TPO partly upholds complaint against The Jaguar Pension Plan and Mercer

The Pensions Ombudsman (TPO) has partly upheld a complaint against The Jaguar Pension Plan, ordering the trustee (Jaguar Land Rover Pension Trustee Limited) to pay the complainant £1,000 and the administrator (Mercer Limited) to pay him £2,000 in recognition of the distress and inconvenience caused.

The complainant, identified by TPO as Mr R, reported that he was given incorrect figures when considering his retirement and that he relied on these figures when making his decision to take voluntary redundancy and retire early.

Mr R was seeking for either the trustee or the administrator to make good the shortfall in income between that which was mistakenly stated to him and that which he has now been correctly quoted.

Mr R’s complaint was first considered by one of TPO’s adjudicators who concluded that further action was required by both the trustee and Mercer but ruled that Mr R’s respective negligent misstatement and estoppel claims failed because his reliance on the incorrect information given was not reasonable.

TPO said that the circumstances of Mr R’s case were such that it is not possible to achieve a successful claim in negligent misstatement and estoppel respectively.

The ombudsman stated that it would direct redress if it could be shown that financial loss has flowed from the incorrect information given, which the member reasonably relied upon, but it did not consider that Mr R’s additional comments demonstrated that he reasonably relied on statements made by Mercer and fundamentally changed his financial position to his detriment.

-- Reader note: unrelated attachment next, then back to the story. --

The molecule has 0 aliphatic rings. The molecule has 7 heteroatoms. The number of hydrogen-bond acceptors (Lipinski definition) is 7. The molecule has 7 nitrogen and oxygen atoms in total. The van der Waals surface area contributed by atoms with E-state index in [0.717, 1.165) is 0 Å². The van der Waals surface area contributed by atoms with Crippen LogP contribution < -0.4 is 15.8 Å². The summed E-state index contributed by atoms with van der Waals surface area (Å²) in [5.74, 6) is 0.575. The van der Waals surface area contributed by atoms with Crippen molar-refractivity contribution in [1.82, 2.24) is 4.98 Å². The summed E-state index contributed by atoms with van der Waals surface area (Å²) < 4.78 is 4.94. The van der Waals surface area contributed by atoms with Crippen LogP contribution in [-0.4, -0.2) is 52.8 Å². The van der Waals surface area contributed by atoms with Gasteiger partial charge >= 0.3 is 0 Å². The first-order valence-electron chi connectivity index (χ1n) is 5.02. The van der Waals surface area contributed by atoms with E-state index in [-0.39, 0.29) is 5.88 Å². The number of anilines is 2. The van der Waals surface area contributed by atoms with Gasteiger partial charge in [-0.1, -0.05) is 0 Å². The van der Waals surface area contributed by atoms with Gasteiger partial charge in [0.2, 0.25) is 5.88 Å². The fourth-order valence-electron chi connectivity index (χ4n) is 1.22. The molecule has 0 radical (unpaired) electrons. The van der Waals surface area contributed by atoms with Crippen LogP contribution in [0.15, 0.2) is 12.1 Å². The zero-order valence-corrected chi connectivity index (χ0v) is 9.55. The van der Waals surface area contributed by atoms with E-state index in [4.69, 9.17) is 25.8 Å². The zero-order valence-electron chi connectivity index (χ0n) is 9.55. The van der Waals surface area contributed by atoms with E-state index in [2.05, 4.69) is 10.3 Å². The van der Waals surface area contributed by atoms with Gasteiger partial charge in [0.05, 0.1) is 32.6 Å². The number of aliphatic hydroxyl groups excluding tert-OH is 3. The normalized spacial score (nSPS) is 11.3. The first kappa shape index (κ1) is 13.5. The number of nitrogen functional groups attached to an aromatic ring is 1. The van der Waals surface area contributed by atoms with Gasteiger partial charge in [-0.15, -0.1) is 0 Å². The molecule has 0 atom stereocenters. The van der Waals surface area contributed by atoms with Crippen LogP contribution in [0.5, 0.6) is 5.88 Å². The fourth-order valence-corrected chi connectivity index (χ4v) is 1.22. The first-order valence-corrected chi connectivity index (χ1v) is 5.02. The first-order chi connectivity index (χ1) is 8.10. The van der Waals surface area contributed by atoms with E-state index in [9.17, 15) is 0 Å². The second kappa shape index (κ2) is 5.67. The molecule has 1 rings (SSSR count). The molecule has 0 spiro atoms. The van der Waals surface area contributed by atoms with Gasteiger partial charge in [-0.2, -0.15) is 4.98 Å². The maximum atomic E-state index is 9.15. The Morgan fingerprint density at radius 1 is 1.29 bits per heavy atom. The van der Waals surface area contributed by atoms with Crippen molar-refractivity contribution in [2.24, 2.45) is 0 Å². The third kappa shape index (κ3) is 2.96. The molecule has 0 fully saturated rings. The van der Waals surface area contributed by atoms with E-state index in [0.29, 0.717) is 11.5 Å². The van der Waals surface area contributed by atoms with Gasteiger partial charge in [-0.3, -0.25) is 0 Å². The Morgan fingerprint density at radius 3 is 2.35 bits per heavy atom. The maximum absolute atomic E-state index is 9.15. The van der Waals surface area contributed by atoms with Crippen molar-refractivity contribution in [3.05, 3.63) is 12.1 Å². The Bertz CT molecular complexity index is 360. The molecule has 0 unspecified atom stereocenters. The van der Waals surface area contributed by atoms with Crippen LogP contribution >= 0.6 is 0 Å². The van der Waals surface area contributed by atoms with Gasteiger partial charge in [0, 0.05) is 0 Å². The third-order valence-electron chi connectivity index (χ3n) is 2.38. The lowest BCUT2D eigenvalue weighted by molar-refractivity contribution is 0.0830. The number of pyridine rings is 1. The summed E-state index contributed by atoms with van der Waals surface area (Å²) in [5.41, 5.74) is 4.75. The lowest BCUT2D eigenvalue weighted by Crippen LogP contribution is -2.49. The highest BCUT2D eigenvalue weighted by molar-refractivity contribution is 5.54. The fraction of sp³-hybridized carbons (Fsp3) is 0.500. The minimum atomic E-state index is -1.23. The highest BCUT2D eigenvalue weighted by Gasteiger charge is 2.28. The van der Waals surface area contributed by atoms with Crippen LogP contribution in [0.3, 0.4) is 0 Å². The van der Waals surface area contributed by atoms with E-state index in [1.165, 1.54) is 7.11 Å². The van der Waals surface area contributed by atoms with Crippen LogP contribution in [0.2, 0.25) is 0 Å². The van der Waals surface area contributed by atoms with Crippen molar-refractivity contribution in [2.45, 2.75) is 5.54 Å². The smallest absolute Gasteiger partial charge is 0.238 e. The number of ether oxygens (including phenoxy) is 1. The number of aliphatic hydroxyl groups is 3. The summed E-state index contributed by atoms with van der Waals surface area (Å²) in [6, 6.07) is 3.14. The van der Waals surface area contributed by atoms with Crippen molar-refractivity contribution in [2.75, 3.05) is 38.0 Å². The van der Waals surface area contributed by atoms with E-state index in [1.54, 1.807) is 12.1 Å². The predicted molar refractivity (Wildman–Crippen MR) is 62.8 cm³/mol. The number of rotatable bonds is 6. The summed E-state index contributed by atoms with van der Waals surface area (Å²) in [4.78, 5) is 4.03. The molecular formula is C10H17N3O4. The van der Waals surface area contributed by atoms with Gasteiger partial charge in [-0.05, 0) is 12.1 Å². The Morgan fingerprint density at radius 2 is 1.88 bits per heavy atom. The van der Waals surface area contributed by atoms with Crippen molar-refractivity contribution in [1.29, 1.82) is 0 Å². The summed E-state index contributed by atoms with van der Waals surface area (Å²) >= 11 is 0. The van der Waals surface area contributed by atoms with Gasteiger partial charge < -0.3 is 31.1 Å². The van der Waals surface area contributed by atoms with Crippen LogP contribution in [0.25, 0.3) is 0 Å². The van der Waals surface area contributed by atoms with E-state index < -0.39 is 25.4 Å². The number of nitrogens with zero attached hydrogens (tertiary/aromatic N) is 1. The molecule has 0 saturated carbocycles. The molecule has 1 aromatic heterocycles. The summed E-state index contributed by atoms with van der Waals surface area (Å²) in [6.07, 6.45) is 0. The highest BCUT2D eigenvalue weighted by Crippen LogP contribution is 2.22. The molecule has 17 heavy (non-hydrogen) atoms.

Nonetheless, TPO stated, it was "extremely unfortunate" that Mercer "perpetuated the problem" and that its misquotations fall "far below" a reasonable standard of care amounting to maladminstration, which warranted an award for non-financial injustice rather than financial loss.

Whilst Mr R said he didn’t agree with the adjudicator’s argument that his claim should fail because he should instead have placed reliance on the 5 April 2018 statement as a benchmark of his correct pension entitlement.

In reaching its conclusions the ombudsman has stated that it appreciated that Mr R had understandably questioned which system he ought to have relied upon for accurate retirement figures if Mercer’s advice was to contact it for final confirmation, which he did, but to no avail.

Although the ombudsman expressed its sympathy for Mr R, it ruled that he did not satisfy the legal tests for a successful claim and therefore partly upheld his complaint.

Within 28 days of the determination the ombudsman directed that the trustee should pay Mr R £1,000 and Mercer should pay him £2,000 in recognition of the severe distress and inconvenience caused to him by their repeated failings.

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